Union_Jack_and_the_european_flag

Photo by Dave Kellman on a Creative Commons License 2.0.

‘The Comedian’

Can Huang, a documentary filmmaker in London, made this lovely short film about me. I think it ably captures the melancholy of the London open mic circuit! Thanks to G&B Comedy and Memoirs of the Geezer for locations.

Gaspard

Recently I was in Europe waiting for a bus, in one of the lengthy journeys which have punctuated my thirties. I was in Lille, the bus was very late, and I noticed that waiting with me – in the tiny waiting area, no more than a dias above an elevator – was a French family. They were a grandmother, a granddad and two kids, a boy and a girl. As other buses came and went, it gradually became clear that we were all waiting for the same bus to London.

Eventually, the bus did arrive, and even late we had to change onto another bus at Calais. Once the disarray of relocation had settled, I found myself sat next to the boy from that family, who, I deduced by his grandmother’s frequent address, was called Gaspard. First of all Gaspard was sat near the window, but after we went through customs twice, I ended up there. I asked the returning young man, ‘Vous voulez à la fenêtre?’ and Gaspard said it was no problem, which disposed me to him no end.

We made it through that tunnel. Occasionally, the grandmother would ask Gaspard if he was alright, and he would say he was; an hour passed, and when I looked over next Gaspard was sleeping. I looked down on him, this well-dressed and exhausted figure, and wrote him a poem.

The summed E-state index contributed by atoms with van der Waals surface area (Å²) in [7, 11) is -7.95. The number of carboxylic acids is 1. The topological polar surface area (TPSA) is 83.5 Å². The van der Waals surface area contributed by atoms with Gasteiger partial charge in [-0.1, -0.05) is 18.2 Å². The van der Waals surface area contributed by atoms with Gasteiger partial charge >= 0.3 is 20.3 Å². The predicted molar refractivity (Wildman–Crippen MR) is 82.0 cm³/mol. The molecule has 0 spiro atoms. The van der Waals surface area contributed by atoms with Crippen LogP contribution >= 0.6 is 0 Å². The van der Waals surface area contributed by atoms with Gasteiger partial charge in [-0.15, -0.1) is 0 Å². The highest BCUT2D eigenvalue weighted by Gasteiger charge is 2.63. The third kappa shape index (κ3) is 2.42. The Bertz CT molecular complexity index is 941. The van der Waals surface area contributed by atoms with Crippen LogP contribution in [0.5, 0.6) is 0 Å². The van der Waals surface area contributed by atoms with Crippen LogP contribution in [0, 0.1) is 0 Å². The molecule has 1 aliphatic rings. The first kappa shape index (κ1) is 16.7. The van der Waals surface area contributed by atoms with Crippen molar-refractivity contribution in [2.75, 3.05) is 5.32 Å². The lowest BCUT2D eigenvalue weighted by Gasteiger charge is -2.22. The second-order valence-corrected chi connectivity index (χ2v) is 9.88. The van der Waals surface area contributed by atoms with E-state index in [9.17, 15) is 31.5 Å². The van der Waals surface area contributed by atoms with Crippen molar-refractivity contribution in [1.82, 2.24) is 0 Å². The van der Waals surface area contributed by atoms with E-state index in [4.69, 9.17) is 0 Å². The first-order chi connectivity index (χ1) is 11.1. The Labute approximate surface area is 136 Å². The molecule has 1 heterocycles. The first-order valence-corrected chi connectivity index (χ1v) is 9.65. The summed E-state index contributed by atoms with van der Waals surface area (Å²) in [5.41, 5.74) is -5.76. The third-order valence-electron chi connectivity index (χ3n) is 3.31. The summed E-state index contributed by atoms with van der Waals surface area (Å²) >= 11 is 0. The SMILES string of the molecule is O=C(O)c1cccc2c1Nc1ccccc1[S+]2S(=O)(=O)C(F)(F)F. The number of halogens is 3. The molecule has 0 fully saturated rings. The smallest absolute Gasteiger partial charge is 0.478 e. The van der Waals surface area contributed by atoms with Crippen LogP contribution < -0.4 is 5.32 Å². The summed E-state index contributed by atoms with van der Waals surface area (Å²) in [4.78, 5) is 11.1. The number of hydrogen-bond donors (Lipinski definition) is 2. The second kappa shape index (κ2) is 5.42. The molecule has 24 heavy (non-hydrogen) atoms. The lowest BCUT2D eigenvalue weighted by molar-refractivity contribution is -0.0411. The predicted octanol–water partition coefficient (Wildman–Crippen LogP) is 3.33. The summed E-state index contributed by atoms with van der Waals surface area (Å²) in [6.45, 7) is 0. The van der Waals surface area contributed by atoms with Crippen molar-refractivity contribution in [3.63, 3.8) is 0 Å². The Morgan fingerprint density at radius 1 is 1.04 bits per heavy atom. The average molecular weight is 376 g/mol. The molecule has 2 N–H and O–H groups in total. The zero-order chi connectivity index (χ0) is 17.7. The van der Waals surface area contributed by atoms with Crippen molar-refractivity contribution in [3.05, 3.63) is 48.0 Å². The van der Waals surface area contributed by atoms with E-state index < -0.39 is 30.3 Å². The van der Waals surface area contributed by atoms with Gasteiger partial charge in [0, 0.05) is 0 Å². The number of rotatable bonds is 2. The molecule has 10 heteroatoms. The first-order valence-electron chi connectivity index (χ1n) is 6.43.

Gaspard, tu dors.

Le monde est grand

Et tu sais bien que

Tu auras beaucoup à faire.

Gaspard, tu dors.

Tu as bien raison.

 

Doing this amused me. And with the poem being so simple, I decided to have another go at it in German.

 

Kaspar, du schläfst.

Die Welt ist ja groß und

Du weiß schon, dass

Du viel tun wirst.

Kaspar, du schläfst.

Du hast wohl recht.

 

And, as I was still amusing myself, I tried it in English.

 

Cuthbert, you sleep.

The world’s so big and

You’re well aware

You’ll have a lot to do.

Cuthbert, you sleep.

That’s probably right.

 

That was enough for now. But perhaps others might want to try translating the poem into their languages? It’s called ‘Gaspard’.

Approaching London 0n 26.02.2017.

Entering London 0n 26.02.2017.

 

Later we approached London in a storm. The night was vast and no ideas counted; I saw pubs dashed by rain and blistered neon. I thought, I want nothing more than to be here, seeing this, and in some way this child’s presence is part of my feeling. For his part, of course, it is unlikely he will ever read this tribute or indeed even know of its or remember my existence. Still he was cool guy. When we finally arrived I wished him ‘un beau temps a Londres.’ ‘À vous aussi’, he replied, to you too.

*

In a delightful addendum to the story, my friend Elo Zobel has now provided an Estonian version. Tänan väga, Elo.

Kaspar, sa magad

Maailm on suur

Ja sa tead et sa pead

Palju

Kaspar, sa magad

Ja nii ongi hea.